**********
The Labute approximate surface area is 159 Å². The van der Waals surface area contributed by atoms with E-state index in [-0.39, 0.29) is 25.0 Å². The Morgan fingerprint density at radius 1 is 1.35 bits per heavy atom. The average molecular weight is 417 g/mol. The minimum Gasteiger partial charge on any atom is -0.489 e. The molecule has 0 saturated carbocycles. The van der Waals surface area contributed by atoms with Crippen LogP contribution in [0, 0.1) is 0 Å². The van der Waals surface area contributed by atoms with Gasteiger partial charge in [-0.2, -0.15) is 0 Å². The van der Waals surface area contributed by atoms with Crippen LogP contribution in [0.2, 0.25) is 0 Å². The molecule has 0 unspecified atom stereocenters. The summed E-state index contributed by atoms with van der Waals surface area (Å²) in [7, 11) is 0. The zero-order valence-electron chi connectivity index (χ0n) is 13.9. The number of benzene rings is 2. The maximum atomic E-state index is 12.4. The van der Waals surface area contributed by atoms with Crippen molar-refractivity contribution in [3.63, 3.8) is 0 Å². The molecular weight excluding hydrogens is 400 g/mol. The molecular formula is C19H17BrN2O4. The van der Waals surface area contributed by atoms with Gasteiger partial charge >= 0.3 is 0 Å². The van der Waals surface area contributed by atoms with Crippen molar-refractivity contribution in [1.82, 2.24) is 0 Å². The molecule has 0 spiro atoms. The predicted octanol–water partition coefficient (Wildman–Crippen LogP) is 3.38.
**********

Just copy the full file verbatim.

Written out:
The Labute approximate surface area is 159 Å². The van der Waals surface area contributed by atoms with E-state index in [-0.39, 0.29) is 25.0 Å². The Morgan fingerprint density at radius 1 is 1.35 bits per heavy atom. The average molecular weight is 417 g/mol. The minimum Gasteiger partial charge on any atom is -0.489 e. The molecule has 0 saturated carbocycles. The van der Waals surface area contributed by atoms with Crippen LogP contribution in [0, 0.1) is 0 Å². The van der Waals surface area contributed by atoms with Gasteiger partial charge in [-0.2, -0.15) is 0 Å². The van der Waals surface area contributed by atoms with Crippen LogP contribution in [0.2, 0.25) is 0 Å². The molecule has 0 unspecified atom stereocenters. The summed E-state index contributed by atoms with van der Waals surface area (Å²) in [7, 11) is 0. The zero-order valence-electron chi connectivity index (χ0n) is 13.9. The number of benzene rings is 2. The maximum atomic E-state index is 12.4. The van der Waals surface area contributed by atoms with Crippen molar-refractivity contribution in [3.63, 3.8) is 0 Å². The molecular weight excluding hydrogens is 400 g/mol. The molecular formula is C19H17BrN2O4. The van der Waals surface area contributed by atoms with Gasteiger partial charge >= 0.3 is 0 Å². The van der Waals surface area contributed by atoms with Crippen molar-refractivity contribution in [1.82, 2.24) is 0 Å². The molecule has 0 spiro atoms. The predicted octanol–water partition coefficient (Wildman–Crippen LogP) is 3.38.